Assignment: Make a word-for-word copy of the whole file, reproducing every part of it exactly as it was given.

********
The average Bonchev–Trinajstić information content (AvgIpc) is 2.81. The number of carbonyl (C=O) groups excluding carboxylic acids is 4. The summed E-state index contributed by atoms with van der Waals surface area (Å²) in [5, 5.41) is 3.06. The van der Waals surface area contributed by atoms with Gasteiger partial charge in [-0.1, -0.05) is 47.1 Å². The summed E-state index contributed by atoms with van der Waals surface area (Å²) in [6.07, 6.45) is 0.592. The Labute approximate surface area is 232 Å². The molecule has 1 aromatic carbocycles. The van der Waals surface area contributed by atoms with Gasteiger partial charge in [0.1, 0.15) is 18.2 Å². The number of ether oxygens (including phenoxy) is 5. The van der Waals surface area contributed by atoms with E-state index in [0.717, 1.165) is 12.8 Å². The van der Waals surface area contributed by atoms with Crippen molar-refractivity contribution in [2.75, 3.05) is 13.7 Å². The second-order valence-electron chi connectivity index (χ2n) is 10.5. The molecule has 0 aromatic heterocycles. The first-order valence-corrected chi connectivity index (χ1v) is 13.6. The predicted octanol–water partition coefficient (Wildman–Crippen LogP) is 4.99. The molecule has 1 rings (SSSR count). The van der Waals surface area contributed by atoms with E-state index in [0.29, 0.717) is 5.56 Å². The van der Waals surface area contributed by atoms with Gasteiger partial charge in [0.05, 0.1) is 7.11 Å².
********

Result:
The average Bonchev–Trinajstić information content (AvgIpc) is 2.81. The number of carbonyl (C=O) groups excluding carboxylic acids is 4. The summed E-state index contributed by atoms with van der Waals surface area (Å²) in [5, 5.41) is 3.06. The van der Waals surface area contributed by atoms with Gasteiger partial charge in [-0.1, -0.05) is 47.1 Å². The summed E-state index contributed by atoms with van der Waals surface area (Å²) in [6.07, 6.45) is 0.592. The Labute approximate surface area is 232 Å². The molecule has 1 aromatic carbocycles. The van der Waals surface area contributed by atoms with Gasteiger partial charge in [0.1, 0.15) is 18.2 Å². The number of ether oxygens (including phenoxy) is 5. The van der Waals surface area contributed by atoms with E-state index in [0.717, 1.165) is 12.8 Å². The van der Waals surface area contributed by atoms with Crippen molar-refractivity contribution in [2.75, 3.05) is 13.7 Å². The second-order valence-electron chi connectivity index (χ2n) is 10.5. The molecule has 0 aromatic heterocycles. The first-order valence-corrected chi connectivity index (χ1v) is 13.6. The predicted octanol–water partition coefficient (Wildman–Crippen LogP) is 4.99. The molecule has 1 rings (SSSR count). The van der Waals surface area contributed by atoms with E-state index in [0.29, 0.717) is 5.56 Å². The van der Waals surface area contributed by atoms with Gasteiger partial charge in [0.05, 0.1) is 7.11 Å².